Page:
New Handbook on Trade and Green Economy Launched in Geneva
A once-antagonistic relationship between the trade and environment policy communities has evolved into recognition that the two have complementary roles to play in sustainable development, the heads of the United Nations Environment Programme (UNEP), ITC, and the European wing of the International Institute for Sustainable Development (IISD) think tank said in Geneva this week.
Speaking at the launch of ‘Trade and Green Economy: A Handbook’, a UNEP-IISD publication to which ITC had provided editorial content and financial support, the speakers stressed that transitioning to a green economy would be crucial to meeting both development needs while preserving the natural environment. The event was hosted by the Geneva-based Graduate Institute of International and Development Studies.
The new handbook, the third edition in a series dating back to 2001, makes clear the complex relationship between increased trade and environmental protection. On the one hand, increased trade and economic activity are often associated with greater carbon emissions. On the other, trade spreads low carbon technologies swiftly, and product standards and regulations can serve as incentives to improve environmental practice.
Hailing the work with UNEP as an example of the UN system ‘delivering as one’, ITC Executive Director Arancha González said that greening value chain production and public procurement would contribute to achieving the prospective Sustainable Development Goals. Aid for trade and targeted government policy could play a role in both, she suggested. González also emphasised the importance of domestic policy in making trade contribute to sustainable growth, and warned that trade rules could not replace domestic action. ‘The lessons from this book show that raising trade barriers does not provide the right solutions,’ she said. ‘Pricing carbon and introducing strong national environmental legislation does.’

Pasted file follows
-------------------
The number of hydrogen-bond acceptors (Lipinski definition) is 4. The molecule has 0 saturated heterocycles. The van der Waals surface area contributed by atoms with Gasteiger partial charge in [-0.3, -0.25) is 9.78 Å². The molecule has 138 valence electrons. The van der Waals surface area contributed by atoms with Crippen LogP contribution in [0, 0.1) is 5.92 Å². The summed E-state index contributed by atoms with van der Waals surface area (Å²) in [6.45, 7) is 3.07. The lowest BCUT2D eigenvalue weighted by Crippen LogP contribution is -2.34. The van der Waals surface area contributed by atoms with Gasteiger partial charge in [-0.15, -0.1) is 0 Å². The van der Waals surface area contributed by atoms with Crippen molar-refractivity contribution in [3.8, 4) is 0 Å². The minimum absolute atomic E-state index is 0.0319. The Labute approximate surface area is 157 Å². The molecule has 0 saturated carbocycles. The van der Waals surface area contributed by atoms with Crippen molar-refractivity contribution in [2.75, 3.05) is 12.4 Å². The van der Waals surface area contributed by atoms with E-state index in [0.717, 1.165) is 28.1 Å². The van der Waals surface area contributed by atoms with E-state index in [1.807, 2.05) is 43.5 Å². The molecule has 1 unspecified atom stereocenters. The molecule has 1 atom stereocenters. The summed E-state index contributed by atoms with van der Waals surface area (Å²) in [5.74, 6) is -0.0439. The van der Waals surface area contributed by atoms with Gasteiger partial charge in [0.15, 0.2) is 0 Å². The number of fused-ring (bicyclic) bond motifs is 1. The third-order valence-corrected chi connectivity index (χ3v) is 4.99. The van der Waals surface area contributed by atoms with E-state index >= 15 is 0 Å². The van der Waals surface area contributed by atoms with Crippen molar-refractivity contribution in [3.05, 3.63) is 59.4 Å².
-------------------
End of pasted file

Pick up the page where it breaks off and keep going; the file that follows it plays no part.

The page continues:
UNEP Executive Director Achim Steiner said that the shared pursuit of a green economy offered an alternative to unnecessarily adversarial approaches to trade and environmental negotiations. ‘The objective of this handbook is to increase coordination and reduce tension between the international trade and environment agendas,’ he said. ‘Doing so will allow the power of trade to open new pathways to achieve sustainable development.’
‘It is important to think what economy we want first and then see how trade dynamics can participate to the transformation of economies and societies,’ said Mark Halle, Executive Director of IISD-Europe. ‘The challenge is to ensure that transformative power is directed toward sustainable development outcomes, both within countries and globally.’
ITC is committed to projects that increase trade opportunities for vulnerable groups whilst strengthening environmental resilience. For example, In Kenya, ITC is training thousands of tea and coffee farmers on climate smart agriculture techniques and more sustainable value chain processing. The result of these interventions more efficient fuel use and increased income streams for the marginalized rural populations, particularly women, working in these agricultural and natural resource value chains.
Product standards, including the growing number of private sustainability standards, can shape green economy pathways, but also risk shutting out developing country producers unable to understand or comply with them. ITC’s Standards Map provides transparency on several hundred private voluntary standards so that both buyers and sellers of certified goods understand their principles and criteria effectively.
For more on ITC’s Trade and Environment Programme, click here
For more ITC’s Standards Map, click here